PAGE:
On the other hand, the documentary The Pixar Story is, like the studio, something to behold. It's a necessary and efficient profile of one of the best and most powerful studios today, and sheds light on the innovators creating the films loved by kids and adults alike. It begins by showing us three men that drove the forces of Pixar as we know it. They are Ed Catmull, a technical officer, Steve Jobs, the late entrepreneur and CEO of Apple, and John Lasseter, Pixar's founding father. We learn that Lasseter was into animation from just a little kid, and relished the thought that he could grow up to make cartoons for a living.

He attended California Institute of the Arts, where he won back-to-back Student Academy Awards for two short films he made while in school. When he finally got a job at Disney, he spent a lengthy time developing ideas for intriguing and innovative cartoons before he was fired because Disney, ultimately, didn't know what to do with such an ambitious soul. He was trying to introduce the wonders of computer animation to the company in the mid 1980's, when the machine was already being feared as a substitute for man. Lasseter tried to implore, however, that the computer is a tool for the artist and that it's inherently incapable of creative thinking. That's where an artist comes in.

Catmull who assisted a lot with the technical side of Lasster's animation and even is credited with creating the first computer animated scene in film history in the 1976 film FutureWorld, while Jobs invested and believed so much in Lasseter's vision he was able to take several financial beatings before even returning any money, leading him to be called the world's most forgiving venture capitalist. In a sense, these men were rebels without a utensil. They believed in a new way to create art enough to further it and churn out film after film, each one a financial and critical success.

After establishing the three men, the film looks extensively at the production of Toy Story. Lasseter claims that making this the studio's first feature was an intelligent decision because he stated early on he did not want to follow in the footsteps of Disney by creating frothy musicals and mythical fairy-tales. Through numerous uphill battles, the film was made and received universal rave reviews. The animation was dazzling, the storyline clicked with young kids and the adults, who didn't see the film as one to endure but one to enjoy, and the immensity of the animated setting and the gravity-defying ways the characters were moving was simply remarkable and never-before-seen. The film also details how the film's release sparked questions about the future of computer animated features and whether or not they would be the future and hand-drawn/traditional animation would later be phased out with the times. The Pixar staff in the film make perfectly clear that time between Toy Story and A Bug's Life, their followup film, was nervewracking because they had to prove that they were the real deal and people weren't just overhyping their work.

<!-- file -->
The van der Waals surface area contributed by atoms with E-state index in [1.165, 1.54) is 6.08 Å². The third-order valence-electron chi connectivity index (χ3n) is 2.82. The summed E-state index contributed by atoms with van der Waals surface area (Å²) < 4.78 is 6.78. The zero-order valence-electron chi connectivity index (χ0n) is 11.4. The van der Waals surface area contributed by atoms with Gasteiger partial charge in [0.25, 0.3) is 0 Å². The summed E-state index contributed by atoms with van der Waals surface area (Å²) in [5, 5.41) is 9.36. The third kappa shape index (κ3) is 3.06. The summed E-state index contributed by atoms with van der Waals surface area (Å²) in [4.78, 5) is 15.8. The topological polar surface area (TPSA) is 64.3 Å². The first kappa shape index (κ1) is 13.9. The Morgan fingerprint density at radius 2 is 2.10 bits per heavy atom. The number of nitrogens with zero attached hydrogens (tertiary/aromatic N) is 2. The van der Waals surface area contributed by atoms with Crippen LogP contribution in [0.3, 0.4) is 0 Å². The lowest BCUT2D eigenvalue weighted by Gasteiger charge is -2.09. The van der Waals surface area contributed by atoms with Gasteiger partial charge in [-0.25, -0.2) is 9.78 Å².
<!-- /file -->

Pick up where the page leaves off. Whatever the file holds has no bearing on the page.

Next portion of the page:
On a final note, the latter act of the film concerns the traditional vs. computer animation debate and how after Disney films began to take a loss in revenue, the medium of traditional animation was rejected in favor of its sleeker, more visually dazzling cousin. In my opinion, the two could've coexisted and the demise was the fault of studios like Disney and DreamWorks not updating their stories and not their technology. Pixar raised the bar in animation, but it did the same in storytelling too, and American audiences didn't care to see a film like Disney's Home on the Range, Jungle Book 2, or Teacher's Pet when their sister-studio Pixar was churning out films like Finding Nemo, Monsters, Inc., and Toy Story 2 during the exact same time. Pixar's magical quality stemmed from them allowing the stereotype of animated films being for kids to gradually disappear and get adults, teenagers, and the elderly excited for their latest endeavor. The bar was raised in both departments, and Disney should've realized that films about singing cows and singing jungle animals weren't going to cut it any longer. The demise of the animation the studio pioneered was its own fault - not Pixar, who unfortunately was handed much of the blame.

The Pixar Story is a solid documentary exploring a profound, revolutionary studio, and, in addition to it taking a look at each individual Pixar film (we can try and forgive the huge amount of time the film spends developing Toy Story and how the remaining six features get the cold shoulder in terms of how much time they're allotted on screen) explores a medium that definitely deserves a documentary in its honor.